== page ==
interview/44" with box/mike1st/mark2nd

Keith Comrie

Title: City administrative officer, city of Los Angeles

Born: Schenectady N.Y., 1939

Education: B.S. in accounting and master's in public administration, both from USC

Most Admired Person: His mother, who fought to give her son an education and battled multiple sclerosis for 10 years

Turning Point in Career: While working as a sales rep and attending night school at USC, a friend prompted him to check out career options in local government

Personal: Married, two grown children


Staff Reporter

For decades, Los Angeles City Administrative Officer Keith Comrie has been a fixture at City Hall, serving under three mayors and three full rotations of the City Council. But he was virtually unknown outside of local government circles until last month when he publicly blasted Mayor Richard Riordan and the Elected Charter Reform Commission for their proposals to put the budget analysis authority of his office under the mayor's office and give the mayor the power to fire city managers without council approval.

Comrie went on the offensive, writing letters to both charter reform commissions and local media, saying these proposals would bring financial mismanagement and corruption. Furthermore, he said they could put L.A. on the same path that led New York City to bankruptcy in the 1970s. After going public, Comrie said he received several calls of thanks from fellow city bureaucrats. As of late last week, the elected charter reform commission had not made any final decisions on the proposals.

Comrie also announced he would temporarily postpone his retirement, which was to have taken place in January, until the issues are resolved.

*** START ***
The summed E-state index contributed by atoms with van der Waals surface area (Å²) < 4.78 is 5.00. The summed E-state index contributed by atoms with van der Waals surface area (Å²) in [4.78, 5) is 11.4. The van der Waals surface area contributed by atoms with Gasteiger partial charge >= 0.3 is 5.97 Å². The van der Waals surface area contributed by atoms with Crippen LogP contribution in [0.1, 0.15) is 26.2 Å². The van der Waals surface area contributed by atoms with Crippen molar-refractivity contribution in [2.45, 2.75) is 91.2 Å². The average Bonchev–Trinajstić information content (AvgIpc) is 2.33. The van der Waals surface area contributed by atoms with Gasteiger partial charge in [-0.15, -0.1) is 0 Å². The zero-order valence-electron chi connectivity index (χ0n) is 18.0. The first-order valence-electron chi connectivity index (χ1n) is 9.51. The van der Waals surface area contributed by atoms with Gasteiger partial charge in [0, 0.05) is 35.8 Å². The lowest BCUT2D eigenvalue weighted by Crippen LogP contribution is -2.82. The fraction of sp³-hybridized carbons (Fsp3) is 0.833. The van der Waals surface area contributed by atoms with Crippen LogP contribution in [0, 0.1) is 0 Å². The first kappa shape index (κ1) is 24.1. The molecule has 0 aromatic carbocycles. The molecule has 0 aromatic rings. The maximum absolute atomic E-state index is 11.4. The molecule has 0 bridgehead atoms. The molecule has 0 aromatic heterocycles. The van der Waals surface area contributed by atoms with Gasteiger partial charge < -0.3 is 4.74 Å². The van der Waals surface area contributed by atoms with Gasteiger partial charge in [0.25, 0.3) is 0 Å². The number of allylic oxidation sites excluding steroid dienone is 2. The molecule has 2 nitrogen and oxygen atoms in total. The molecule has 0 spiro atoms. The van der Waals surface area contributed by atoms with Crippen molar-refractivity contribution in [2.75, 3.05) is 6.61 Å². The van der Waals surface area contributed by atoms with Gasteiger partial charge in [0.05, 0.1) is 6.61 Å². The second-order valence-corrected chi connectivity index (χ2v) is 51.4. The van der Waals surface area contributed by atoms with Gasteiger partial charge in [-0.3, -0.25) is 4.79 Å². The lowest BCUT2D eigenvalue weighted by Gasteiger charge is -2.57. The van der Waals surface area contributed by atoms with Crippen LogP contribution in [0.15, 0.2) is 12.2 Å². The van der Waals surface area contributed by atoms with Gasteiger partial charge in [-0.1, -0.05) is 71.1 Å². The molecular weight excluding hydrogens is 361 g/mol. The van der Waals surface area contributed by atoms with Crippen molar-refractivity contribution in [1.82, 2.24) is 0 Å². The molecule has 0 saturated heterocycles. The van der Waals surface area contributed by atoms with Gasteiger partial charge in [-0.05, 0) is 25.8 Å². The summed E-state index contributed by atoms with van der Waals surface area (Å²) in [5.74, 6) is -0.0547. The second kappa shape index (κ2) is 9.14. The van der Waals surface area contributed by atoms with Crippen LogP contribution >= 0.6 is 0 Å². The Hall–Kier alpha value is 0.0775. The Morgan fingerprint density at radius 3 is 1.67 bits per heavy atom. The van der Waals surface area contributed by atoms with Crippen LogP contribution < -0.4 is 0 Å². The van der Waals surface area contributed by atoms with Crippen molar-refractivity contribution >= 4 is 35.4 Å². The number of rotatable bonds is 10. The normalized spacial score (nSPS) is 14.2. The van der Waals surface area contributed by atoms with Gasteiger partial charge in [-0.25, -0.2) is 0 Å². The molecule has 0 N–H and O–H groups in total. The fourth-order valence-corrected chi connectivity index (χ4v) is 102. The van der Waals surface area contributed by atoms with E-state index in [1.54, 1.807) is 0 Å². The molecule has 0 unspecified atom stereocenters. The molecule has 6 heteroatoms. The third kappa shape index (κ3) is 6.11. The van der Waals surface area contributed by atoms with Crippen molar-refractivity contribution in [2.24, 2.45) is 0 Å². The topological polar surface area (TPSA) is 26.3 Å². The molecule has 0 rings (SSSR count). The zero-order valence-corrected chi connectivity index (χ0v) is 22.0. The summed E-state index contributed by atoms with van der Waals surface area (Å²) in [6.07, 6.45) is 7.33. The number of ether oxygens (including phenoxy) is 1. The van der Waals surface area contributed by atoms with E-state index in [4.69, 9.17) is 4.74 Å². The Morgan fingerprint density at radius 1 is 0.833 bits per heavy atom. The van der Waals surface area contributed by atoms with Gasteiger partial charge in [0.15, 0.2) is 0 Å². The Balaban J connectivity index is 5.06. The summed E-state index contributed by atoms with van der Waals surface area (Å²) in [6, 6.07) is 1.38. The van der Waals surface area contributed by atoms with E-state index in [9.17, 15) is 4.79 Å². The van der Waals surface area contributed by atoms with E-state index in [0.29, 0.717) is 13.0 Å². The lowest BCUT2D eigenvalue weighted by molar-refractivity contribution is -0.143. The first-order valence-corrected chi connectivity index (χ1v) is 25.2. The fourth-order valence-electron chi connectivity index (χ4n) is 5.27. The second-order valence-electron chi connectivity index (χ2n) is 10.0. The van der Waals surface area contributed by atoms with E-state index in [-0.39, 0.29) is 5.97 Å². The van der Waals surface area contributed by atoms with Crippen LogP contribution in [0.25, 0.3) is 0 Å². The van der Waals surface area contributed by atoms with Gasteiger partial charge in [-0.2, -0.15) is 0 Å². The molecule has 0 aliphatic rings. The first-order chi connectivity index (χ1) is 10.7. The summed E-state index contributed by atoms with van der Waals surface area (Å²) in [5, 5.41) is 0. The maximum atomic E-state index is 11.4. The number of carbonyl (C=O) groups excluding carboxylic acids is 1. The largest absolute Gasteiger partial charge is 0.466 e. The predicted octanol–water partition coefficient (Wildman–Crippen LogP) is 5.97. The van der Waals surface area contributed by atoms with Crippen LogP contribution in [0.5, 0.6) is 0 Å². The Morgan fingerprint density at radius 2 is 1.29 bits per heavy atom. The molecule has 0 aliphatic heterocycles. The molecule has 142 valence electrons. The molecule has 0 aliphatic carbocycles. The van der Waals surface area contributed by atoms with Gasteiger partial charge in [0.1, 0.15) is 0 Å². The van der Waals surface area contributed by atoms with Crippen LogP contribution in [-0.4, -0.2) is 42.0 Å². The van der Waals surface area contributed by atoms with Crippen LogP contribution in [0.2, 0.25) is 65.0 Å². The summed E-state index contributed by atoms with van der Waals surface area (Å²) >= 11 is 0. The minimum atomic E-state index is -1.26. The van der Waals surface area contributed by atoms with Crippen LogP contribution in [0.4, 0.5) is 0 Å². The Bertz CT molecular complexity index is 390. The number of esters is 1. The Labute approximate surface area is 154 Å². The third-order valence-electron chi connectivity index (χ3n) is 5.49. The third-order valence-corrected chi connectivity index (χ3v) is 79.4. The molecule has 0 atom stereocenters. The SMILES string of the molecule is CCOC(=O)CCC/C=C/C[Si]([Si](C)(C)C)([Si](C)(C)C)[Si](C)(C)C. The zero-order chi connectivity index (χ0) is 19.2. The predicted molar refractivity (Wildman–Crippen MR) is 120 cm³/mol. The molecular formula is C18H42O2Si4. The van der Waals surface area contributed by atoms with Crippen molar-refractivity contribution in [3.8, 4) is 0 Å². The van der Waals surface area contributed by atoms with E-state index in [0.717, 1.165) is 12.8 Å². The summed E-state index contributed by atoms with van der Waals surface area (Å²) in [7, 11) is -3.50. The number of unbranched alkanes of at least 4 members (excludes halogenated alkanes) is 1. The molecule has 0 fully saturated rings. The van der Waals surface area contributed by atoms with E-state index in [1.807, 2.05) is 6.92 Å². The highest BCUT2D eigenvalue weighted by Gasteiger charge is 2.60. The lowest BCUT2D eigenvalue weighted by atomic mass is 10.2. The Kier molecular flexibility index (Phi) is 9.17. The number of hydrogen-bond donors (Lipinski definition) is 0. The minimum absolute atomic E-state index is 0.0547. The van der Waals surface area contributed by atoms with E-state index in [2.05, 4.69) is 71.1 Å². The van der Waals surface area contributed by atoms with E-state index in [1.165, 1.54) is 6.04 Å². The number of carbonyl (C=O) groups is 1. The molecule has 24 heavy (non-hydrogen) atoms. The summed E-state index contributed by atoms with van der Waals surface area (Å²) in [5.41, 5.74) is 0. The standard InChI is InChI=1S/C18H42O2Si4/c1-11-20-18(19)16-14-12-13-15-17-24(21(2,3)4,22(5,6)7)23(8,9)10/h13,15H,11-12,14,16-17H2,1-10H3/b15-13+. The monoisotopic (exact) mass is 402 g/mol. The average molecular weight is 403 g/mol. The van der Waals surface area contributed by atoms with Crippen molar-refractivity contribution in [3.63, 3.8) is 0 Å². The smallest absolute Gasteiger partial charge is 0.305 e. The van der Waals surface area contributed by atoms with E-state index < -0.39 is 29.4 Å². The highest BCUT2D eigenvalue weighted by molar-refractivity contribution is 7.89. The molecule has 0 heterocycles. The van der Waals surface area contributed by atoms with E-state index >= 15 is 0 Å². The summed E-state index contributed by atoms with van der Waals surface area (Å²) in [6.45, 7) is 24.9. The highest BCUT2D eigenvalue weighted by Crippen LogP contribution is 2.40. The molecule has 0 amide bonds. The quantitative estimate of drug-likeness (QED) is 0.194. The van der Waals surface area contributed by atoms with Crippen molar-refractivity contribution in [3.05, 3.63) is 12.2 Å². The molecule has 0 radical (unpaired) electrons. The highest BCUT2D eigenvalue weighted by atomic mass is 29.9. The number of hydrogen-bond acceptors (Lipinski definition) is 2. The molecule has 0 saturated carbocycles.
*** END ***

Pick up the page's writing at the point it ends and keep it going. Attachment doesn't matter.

Comrie, 59, first came to L.A. City Hall in 1963 as an aide to then-Chief Administrative Officer Erwin Piper. In 1969, he left the city to direct the county's welfare system, a post he held until 1979, when he returned to the city to succeed Piper as the city's administrative officer.

Question: You've been in local government for the last 35 years. What's right with it and what's wrong?

Answer: Well, try bribing your building inspector in L.A. That is still the practice in many Eastern cities in this country and in many countries throughout the world, but it won't work in L.A.

City employees here have a reputation for being honest. People here tend to take honesty for granted. But honesty is essential. How many times have we heard about buildings collapsing in other places because the building codes that were on paper weren't enforced? You haven't seen that happen here.

Then you look at efficiency. Not a year goes by that our major departments do not get awards for doing their jobs efficiently. When other agencies around the country look for models, they more often than not turn to L.A. You don't hear many complaints about electric bills being too high in the city, or about the water system or about the sewer system, or about the fire department. That's about 80 percent to 90 percent of what this city does.

Q: So what's wrong with city government?